The latest breed of replacement notebooks are powerful; the Pentium III microprocessors from Intel clock in at speeds as high as 500MHz-a good match for a desktop PC. They also come with hard drives that range from bountiful to huge-up to 25GB in some cases, although 6GB and 8GB drives are the norm.
If you're really more comfortable using a standard-sized keyboard and a regular mouse, look for a notebook with a docking station or port replicator bar that allows you to keep your office peripherals plugged in24/7 (meaning all you have to do to get going is plug in your portable). Another advantage to these devices is the availability of additional expansion slots and drive bays, which takes some of the weight out of desktop replacement portables. The NEC Versa LXi, for example, offers an optional $699 (street) motorized "full docking station" that can take up to four additional hard drives and regular networking cards. For a simpler way to get dockability for peripherals, get a USB port replicator that plugs in to a built-in USB port. It costs an average of $99 (street) for a non-network version, or $199 (street) for LAN capability that can connect to your office network.
While large, 15-inch displays remain one of the main reasons replacement notebooks are gaining popularity, you can save more money by buying a notebook with a smaller screen and plugging in a standard-sized monitor. A few smaller-screen models are listed on our chart, in addition to four 15-inch models. As for weight, if you only travel between home and office, this is hardly a concern if you consider that your office's files can be at your fingertips anywhere you take your computer.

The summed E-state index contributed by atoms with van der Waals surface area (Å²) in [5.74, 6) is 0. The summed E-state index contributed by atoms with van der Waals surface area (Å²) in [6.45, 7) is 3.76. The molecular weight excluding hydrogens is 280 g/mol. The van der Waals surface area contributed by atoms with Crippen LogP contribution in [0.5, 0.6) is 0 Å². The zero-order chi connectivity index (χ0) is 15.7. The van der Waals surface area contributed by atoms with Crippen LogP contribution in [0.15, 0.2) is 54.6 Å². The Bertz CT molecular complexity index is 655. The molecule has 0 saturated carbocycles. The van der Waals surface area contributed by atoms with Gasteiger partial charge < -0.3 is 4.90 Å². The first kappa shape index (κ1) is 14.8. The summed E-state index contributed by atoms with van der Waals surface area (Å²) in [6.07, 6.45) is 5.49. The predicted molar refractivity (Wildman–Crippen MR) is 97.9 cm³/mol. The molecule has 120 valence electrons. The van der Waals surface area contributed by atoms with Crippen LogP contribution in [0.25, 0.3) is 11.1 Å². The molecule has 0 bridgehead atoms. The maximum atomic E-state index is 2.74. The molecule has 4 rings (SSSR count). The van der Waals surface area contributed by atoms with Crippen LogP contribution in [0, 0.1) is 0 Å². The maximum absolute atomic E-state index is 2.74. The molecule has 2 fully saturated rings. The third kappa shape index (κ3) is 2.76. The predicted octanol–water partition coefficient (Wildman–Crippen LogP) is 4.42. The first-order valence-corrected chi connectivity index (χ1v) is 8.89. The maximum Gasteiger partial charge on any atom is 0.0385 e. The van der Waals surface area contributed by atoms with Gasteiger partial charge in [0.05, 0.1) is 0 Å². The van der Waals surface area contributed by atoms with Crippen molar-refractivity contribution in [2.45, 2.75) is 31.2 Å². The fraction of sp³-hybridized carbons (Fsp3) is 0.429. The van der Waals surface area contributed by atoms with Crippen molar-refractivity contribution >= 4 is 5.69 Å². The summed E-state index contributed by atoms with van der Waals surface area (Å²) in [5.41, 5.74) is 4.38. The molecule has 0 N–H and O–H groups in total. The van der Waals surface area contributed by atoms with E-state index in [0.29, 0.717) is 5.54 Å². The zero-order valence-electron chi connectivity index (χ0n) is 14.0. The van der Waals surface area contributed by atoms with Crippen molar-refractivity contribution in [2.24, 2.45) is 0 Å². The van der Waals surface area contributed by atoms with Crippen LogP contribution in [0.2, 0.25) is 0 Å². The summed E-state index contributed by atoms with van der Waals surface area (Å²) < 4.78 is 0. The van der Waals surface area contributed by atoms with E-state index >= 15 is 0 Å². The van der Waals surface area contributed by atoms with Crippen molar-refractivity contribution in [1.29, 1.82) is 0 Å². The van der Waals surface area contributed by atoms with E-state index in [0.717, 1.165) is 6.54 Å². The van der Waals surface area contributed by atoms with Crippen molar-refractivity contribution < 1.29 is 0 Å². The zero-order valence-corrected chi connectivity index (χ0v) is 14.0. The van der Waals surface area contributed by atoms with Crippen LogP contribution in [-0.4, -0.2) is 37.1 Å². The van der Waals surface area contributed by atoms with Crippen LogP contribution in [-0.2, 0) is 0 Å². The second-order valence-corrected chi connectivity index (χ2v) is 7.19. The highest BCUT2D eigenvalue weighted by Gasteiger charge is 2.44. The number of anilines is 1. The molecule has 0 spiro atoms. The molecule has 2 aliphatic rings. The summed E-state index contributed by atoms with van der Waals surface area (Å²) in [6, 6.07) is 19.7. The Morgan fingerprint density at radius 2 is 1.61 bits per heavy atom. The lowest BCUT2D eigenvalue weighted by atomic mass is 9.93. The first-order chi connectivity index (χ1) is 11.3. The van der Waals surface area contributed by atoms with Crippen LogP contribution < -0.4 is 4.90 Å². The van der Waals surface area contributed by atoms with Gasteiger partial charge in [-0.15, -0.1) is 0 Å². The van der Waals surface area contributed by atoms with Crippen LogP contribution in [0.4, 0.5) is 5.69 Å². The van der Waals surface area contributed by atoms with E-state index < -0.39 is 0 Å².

Yes, there is a downside to the desktop replacement notebook: the bottom line. Prices for these portables are a lot steeper than for lighter-weight notebooks, which can be bought for less than $1,000. Expect to pay double or triple that figure for desktop replacement notebooks-most are selling for around $2,500. "That's way down from 10 years ago, when they cost around $5,000," says Steve Andler, formerly of Fujitsu, who's found that small-business owners are often willing to invest in new technologies for the sake of efficiency and convenience despite a higher price tag.
Upgrades, of course, will add to your total. If you're on a limited budget, you might have to make some trade-offs: How bad do you want that 15-inch LCD? How fast a processor do you need? You may want to consider one that automatically comes with some extras: Toshiba's SatellitePro 4280ZDVD, for example, includes a 6X DVD-ROM drive in its $2,899 price (street).
Tips Of The Trade
Choosing the right desktop replacement notebook for your business means taking several issues into consideration, including the following:
- Determine your most critical needs: What level of speed do you require? A midrange speed is usually sufficient for most small-business users. Also, how important is screen size? Those who frequently read spreadsheets or detailed graphics might require a 15-inch screen; however, if your key application is e-mail, you can save money and go with a smaller screen.